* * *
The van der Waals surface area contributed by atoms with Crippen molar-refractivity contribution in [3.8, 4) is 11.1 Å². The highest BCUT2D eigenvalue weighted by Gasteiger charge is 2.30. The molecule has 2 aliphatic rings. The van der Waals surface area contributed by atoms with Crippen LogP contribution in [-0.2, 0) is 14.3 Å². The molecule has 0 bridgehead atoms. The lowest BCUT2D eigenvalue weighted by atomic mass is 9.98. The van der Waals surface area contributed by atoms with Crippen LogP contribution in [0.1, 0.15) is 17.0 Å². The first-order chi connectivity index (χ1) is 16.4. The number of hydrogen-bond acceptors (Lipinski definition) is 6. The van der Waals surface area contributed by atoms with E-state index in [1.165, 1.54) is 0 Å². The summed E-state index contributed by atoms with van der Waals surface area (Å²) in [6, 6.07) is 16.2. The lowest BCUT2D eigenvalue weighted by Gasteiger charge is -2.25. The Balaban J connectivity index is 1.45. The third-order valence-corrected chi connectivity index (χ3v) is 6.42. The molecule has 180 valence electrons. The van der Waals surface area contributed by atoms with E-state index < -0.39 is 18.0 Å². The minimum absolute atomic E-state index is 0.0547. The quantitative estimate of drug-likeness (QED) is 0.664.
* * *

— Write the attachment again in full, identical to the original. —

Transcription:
The van der Waals surface area contributed by atoms with Crippen molar-refractivity contribution in [3.8, 4) is 11.1 Å². The highest BCUT2D eigenvalue weighted by Gasteiger charge is 2.30. The molecule has 2 aliphatic rings. The van der Waals surface area contributed by atoms with Crippen LogP contribution in [-0.2, 0) is 14.3 Å². The molecule has 0 bridgehead atoms. The lowest BCUT2D eigenvalue weighted by atomic mass is 9.98. The van der Waals surface area contributed by atoms with Crippen LogP contribution in [0.1, 0.15) is 17.0 Å². The first-order chi connectivity index (χ1) is 16.4. The number of hydrogen-bond acceptors (Lipinski definition) is 6. The van der Waals surface area contributed by atoms with E-state index in [1.165, 1.54) is 0 Å². The summed E-state index contributed by atoms with van der Waals surface area (Å²) in [6, 6.07) is 16.2. The lowest BCUT2D eigenvalue weighted by Gasteiger charge is -2.25. The Balaban J connectivity index is 1.45. The third-order valence-corrected chi connectivity index (χ3v) is 6.42. The molecule has 180 valence electrons. The van der Waals surface area contributed by atoms with E-state index < -0.39 is 18.0 Å². The minimum absolute atomic E-state index is 0.0547. The quantitative estimate of drug-likeness (QED) is 0.664.